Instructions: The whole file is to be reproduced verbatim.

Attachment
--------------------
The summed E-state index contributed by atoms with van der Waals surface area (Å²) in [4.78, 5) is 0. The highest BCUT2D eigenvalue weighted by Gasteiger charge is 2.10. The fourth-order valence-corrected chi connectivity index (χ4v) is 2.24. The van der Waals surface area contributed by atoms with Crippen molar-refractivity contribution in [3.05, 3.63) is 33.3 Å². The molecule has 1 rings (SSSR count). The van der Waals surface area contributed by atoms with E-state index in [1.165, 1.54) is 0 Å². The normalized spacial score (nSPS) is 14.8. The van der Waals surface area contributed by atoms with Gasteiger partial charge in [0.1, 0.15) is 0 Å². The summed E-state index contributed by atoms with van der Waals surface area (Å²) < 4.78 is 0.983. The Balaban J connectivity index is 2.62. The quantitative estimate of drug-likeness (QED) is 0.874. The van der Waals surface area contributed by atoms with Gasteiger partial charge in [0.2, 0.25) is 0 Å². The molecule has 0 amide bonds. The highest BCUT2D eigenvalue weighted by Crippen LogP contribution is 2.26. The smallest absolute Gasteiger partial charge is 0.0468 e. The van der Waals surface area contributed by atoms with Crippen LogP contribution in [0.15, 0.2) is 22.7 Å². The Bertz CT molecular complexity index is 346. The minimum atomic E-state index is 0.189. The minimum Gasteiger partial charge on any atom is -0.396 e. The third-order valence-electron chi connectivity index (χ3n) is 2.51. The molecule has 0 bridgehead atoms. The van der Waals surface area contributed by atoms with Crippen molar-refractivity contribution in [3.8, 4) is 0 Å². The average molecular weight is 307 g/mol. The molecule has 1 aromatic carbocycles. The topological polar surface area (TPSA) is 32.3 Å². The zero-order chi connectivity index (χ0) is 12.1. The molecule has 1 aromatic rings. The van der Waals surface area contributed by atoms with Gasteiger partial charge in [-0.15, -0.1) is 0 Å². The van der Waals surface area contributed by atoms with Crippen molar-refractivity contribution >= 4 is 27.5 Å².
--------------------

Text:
The summed E-state index contributed by atoms with van der Waals surface area (Å²) in [4.78, 5) is 0. The highest BCUT2D eigenvalue weighted by Gasteiger charge is 2.10. The fourth-order valence-corrected chi connectivity index (χ4v) is 2.24. The van der Waals surface area contributed by atoms with Crippen molar-refractivity contribution in [3.05, 3.63) is 33.3 Å². The molecule has 1 rings (SSSR count). The van der Waals surface area contributed by atoms with E-state index in [1.165, 1.54) is 0 Å². The normalized spacial score (nSPS) is 14.8. The van der Waals surface area contributed by atoms with Gasteiger partial charge in [0.1, 0.15) is 0 Å². The summed E-state index contributed by atoms with van der Waals surface area (Å²) < 4.78 is 0.983. The Balaban J connectivity index is 2.62. The quantitative estimate of drug-likeness (QED) is 0.874. The van der Waals surface area contributed by atoms with Gasteiger partial charge in [0.2, 0.25) is 0 Å². The molecule has 0 amide bonds. The highest BCUT2D eigenvalue weighted by Crippen LogP contribution is 2.26. The smallest absolute Gasteiger partial charge is 0.0468 e. The van der Waals surface area contributed by atoms with Crippen LogP contribution in [0.15, 0.2) is 22.7 Å². The Bertz CT molecular complexity index is 346. The minimum atomic E-state index is 0.189. The minimum Gasteiger partial charge on any atom is -0.396 e. The third-order valence-electron chi connectivity index (χ3n) is 2.51. The molecule has 0 bridgehead atoms. The van der Waals surface area contributed by atoms with Crippen molar-refractivity contribution in [3.8, 4) is 0 Å². The average molecular weight is 307 g/mol. The molecule has 1 aromatic carbocycles. The topological polar surface area (TPSA) is 32.3 Å². The zero-order chi connectivity index (χ0) is 12.1. The molecule has 1 aromatic rings. The van der Waals surface area contributed by atoms with Gasteiger partial charge in [-0.15, -0.1) is 0 Å². The van der Waals surface area contributed by atoms with Crippen molar-refractivity contribution >= 4 is 27.5 Å².